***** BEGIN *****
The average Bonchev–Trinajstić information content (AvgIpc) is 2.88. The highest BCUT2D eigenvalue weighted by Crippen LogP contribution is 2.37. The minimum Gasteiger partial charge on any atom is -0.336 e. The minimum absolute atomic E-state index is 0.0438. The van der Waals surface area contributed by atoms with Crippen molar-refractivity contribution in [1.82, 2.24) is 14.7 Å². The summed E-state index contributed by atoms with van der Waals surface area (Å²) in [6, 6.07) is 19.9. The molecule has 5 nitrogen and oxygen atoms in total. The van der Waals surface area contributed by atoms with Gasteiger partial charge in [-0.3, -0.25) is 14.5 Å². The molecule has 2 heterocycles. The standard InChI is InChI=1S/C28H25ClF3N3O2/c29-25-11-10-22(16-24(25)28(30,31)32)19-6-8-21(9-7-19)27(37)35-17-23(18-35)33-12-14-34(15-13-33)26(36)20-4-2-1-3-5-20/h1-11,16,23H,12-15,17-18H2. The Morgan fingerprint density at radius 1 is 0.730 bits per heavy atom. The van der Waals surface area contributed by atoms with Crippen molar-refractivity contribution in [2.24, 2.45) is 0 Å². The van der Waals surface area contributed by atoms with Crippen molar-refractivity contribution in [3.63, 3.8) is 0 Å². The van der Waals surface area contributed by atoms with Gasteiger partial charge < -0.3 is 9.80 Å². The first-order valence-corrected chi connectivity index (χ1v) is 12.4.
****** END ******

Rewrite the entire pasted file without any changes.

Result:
The average Bonchev–Trinajstić information content (AvgIpc) is 2.88. The highest BCUT2D eigenvalue weighted by Crippen LogP contribution is 2.37. The minimum Gasteiger partial charge on any atom is -0.336 e. The minimum absolute atomic E-state index is 0.0438. The van der Waals surface area contributed by atoms with Crippen molar-refractivity contribution in [1.82, 2.24) is 14.7 Å². The summed E-state index contributed by atoms with van der Waals surface area (Å²) in [6, 6.07) is 19.9. The molecule has 5 nitrogen and oxygen atoms in total. The van der Waals surface area contributed by atoms with Gasteiger partial charge in [-0.3, -0.25) is 14.5 Å². The molecule has 2 heterocycles. The standard InChI is InChI=1S/C28H25ClF3N3O2/c29-25-11-10-22(16-24(25)28(30,31)32)19-6-8-21(9-7-19)27(37)35-17-23(18-35)33-12-14-34(15-13-33)26(36)20-4-2-1-3-5-20/h1-11,16,23H,12-15,17-18H2. The Morgan fingerprint density at radius 1 is 0.730 bits per heavy atom. The van der Waals surface area contributed by atoms with Crippen molar-refractivity contribution in [2.24, 2.45) is 0 Å². The van der Waals surface area contributed by atoms with Crippen molar-refractivity contribution in [3.63, 3.8) is 0 Å². The van der Waals surface area contributed by atoms with Gasteiger partial charge < -0.3 is 9.80 Å². The first-order valence-corrected chi connectivity index (χ1v) is 12.4.